The 226 PAX for the KC-30 are not quite right. With palletized seating in case of an airlift a KC-767 can carry about 230 PAX and a KC-30 about 350.

Current example: South Korea, 8,000 troops to deploy.
http://www.reuters.com/article/idUSTRE62724920100308

KC-767: 35 missions
KC-30 : 23 missions


28 posted on 03/09/2010 3:11:05 AM PST by MHalblaub ("Easy my friends, when it comes to the point it is only a drawing made by a non believing Dane...")
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To: djwright

Boeing employs people in Huntsville which is about 300 miles away from where the new plant was going to be. The Northrup-Grumman facility was going to be at the other end of the state and they already have a facility about 30 miles west in Mississippi that does employ some of our local people.

And you obviously know nothing about where that plant was going to be built because it was going to be built in an industrial park whose primary business is aerospace and which has among others, Teledyne Continental.


29 posted on 03/09/2010 4:33:27 AM PST by AzaleaCity5691
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To: wolf78

Exactly, you notice how they have a label for each part. Becasue they exist on existing airplanes.

Check out how the Boeing Business Jet was built, 737-800 wing on a -700 fuselage, with several optional fuel tanks...

It is called optimizing the airplane for the mission. In the business that is considered a minor derivative. Not high risk by any means.

The risk of joining Airbus to NG is a higher risk. With a new plant and new workforce.


30 posted on 03/09/2010 6:34:37 AM PST by djwright (I know who's my daddy, do you?)
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To: AzaleaCity5691

“Once again, union harassment wins out over the better product and our servicemen will be the ones who pay.”

Bullshit. Airbus sucks.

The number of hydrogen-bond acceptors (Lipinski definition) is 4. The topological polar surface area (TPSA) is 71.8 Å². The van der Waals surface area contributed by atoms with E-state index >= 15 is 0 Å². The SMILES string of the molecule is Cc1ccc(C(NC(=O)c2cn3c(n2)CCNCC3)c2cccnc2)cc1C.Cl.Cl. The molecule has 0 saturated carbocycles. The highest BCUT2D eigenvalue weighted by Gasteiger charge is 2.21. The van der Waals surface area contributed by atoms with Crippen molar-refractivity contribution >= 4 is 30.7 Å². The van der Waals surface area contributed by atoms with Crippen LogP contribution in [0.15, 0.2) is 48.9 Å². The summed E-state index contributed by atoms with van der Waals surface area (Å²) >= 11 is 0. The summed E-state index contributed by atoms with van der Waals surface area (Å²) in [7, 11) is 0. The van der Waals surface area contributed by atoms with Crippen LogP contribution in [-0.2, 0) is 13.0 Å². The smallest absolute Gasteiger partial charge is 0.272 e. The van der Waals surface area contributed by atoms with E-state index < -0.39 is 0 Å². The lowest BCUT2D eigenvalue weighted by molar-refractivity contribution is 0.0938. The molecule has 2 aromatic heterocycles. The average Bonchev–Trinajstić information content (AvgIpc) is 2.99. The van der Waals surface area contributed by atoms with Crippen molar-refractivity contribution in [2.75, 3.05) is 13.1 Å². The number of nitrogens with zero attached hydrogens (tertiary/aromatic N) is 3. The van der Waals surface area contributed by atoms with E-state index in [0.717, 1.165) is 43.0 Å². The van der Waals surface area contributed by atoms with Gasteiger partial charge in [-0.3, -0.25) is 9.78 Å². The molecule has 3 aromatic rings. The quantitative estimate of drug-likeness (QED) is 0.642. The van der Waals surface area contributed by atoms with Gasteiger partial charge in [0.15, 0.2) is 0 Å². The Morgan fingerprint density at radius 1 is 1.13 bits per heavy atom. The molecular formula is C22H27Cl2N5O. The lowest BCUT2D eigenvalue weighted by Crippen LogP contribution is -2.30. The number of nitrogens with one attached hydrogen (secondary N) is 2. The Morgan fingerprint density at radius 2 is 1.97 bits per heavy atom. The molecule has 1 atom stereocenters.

31 posted on 03/09/2010 7:34:22 AM PST by CodeToad
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To: 2CAVTrooper
“You mean like the massive direct subsidies that Boeing enjoys through defense and space research? “

BAA’s and RFP’s put out for bid are not “subsities.”

32 posted on 03/09/2010 7:49:58 AM PST by Hulka
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To: AzaleaCity5691
The Northrup-Grumman team had the better design that would have been more cost efficient for the Air Force. Not to mention it would have provided a multitude of jobs for our area.

And the Boeing bid will bring a multitude of jobs to other areas. Why should the Defense budget be viewed as nothing but a jobs-creation program?

33 posted on 03/09/2010 7:53:53 AM PST by Non-Sequitur
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To: Mr Rogers
The larger size EADS jet meant fewer numbers of deployed jets, thereby reducing the capability to disperse re-fuelers where they are needed to cover a theater.

Then there is the whole issue of re-stressing runways and ramps to support a much heavier and larger jet that, by EADS own admission, was not what the Air force said they needed, first bid and now.

The Air Force wants a medium-size tanker, always was that requirement.

Like I said, if the Air Force wanted a large tanker replacement for the KC-10, EADS would have a reasonable stake. But it was not what the Air Force asked for.

34 posted on 03/09/2010 7:55:47 AM PST by Hulka
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To: DesertRhino
but the A330, isn’t that the one that just fell apart in the air somewhere between Brazil and France??